Why should I be interested in The Masonic and Military Order of Red Cross of Constantine? The answer is simple, because it’s true. It is based on the Roman Emperor Constantine. The first Emperor to convert to Christianity. If it wasn’t for Constantine, Christianity would not exist as it does today.
We take up the history of Constantine in 312 AD when the Roman Empire was split in two, the Eastern and the Western. Constantine wanted to be Emperor of both, so, dramatically the two parts clashed.
It was on the Milvian Bridge that Constantine and Maxentius clashed with tragic consequence. The number of soldiers and the weight of their armour caused the bridge to
collapse with the loss of many hundreds of men. Withdrawing for the night to reassemble his army, looking into the night sky he was struck by a pillar of light in the shape of a cross. Seeing this as a great Omen, he ordered his men to polish their shields and prepare for battle. On the following day he defeated Maxentius and became the ruler of all the Roman Empire.
Constantine was responsible for the construction ofmany churches, the first at Byzantium, St, Peter’s Church in Rome, now the Vatican. Constantine died in 342 AD and
subsequently the Roman Empire would never be the same. In Rome, next to the Coliseum is the Constantine Arch, built to celebrate the battle of the Milivian Bridge. The Order of the Red Cross of Constantine was first organised in UK in 1780 and re-organised in 1804. During the following fifty years the Order was not very active until, in 1865, when the Grand Imperial Conclave was re-assembled and the order flourished.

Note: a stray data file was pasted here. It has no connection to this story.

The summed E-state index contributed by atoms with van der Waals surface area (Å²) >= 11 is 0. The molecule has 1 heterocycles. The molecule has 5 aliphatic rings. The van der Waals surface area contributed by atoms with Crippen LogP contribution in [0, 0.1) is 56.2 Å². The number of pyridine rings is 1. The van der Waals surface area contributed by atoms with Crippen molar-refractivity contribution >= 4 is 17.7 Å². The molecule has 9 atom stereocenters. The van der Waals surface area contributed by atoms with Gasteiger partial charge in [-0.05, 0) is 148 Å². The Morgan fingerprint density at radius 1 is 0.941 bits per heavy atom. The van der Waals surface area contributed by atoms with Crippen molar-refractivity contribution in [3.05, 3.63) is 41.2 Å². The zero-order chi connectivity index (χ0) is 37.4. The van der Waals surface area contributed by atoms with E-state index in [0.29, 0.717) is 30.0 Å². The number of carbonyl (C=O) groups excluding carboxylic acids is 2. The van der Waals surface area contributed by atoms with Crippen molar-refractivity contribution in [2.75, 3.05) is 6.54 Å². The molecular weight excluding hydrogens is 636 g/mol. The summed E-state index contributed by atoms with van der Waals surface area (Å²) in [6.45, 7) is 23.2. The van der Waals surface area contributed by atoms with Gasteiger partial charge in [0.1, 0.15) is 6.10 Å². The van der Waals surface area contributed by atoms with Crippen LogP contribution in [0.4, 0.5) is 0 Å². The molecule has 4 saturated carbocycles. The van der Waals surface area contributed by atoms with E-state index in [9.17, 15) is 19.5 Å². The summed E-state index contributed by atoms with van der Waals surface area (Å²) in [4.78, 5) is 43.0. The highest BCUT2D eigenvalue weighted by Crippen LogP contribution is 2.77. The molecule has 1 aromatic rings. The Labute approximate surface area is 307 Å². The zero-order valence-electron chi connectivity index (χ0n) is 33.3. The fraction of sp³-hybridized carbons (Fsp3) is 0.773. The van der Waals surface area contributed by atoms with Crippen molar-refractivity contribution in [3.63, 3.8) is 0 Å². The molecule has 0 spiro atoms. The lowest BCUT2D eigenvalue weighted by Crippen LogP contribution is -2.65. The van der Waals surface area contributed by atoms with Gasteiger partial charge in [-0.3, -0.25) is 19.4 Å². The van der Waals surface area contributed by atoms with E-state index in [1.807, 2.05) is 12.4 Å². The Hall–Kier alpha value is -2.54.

In the Metropolitan Division, meeting at Mark Masons Hall, there are ten Conclaves, all very active and meeting twice or three times a year. The minimum qualification required to be a member of the Order is to be a Companion of the Royal Arch (Chapter), and to profess a belief in the Trinitarian Christian Faith.
The Order, as its title indicates, has a Military bearing, so for some members a sword is carried adding a wonderful formality to the degree. In the Red Cross, there are three degrees, the first is Knight Companion, second Venerable Eusebius and the third Most Puissant Sovereign. The so-called Appendant Orders of the Holy Sepulchre and of St. John the Evangelist, are to some members the most memorable degrees they have ever received and are only conferred in well practised Conclaves.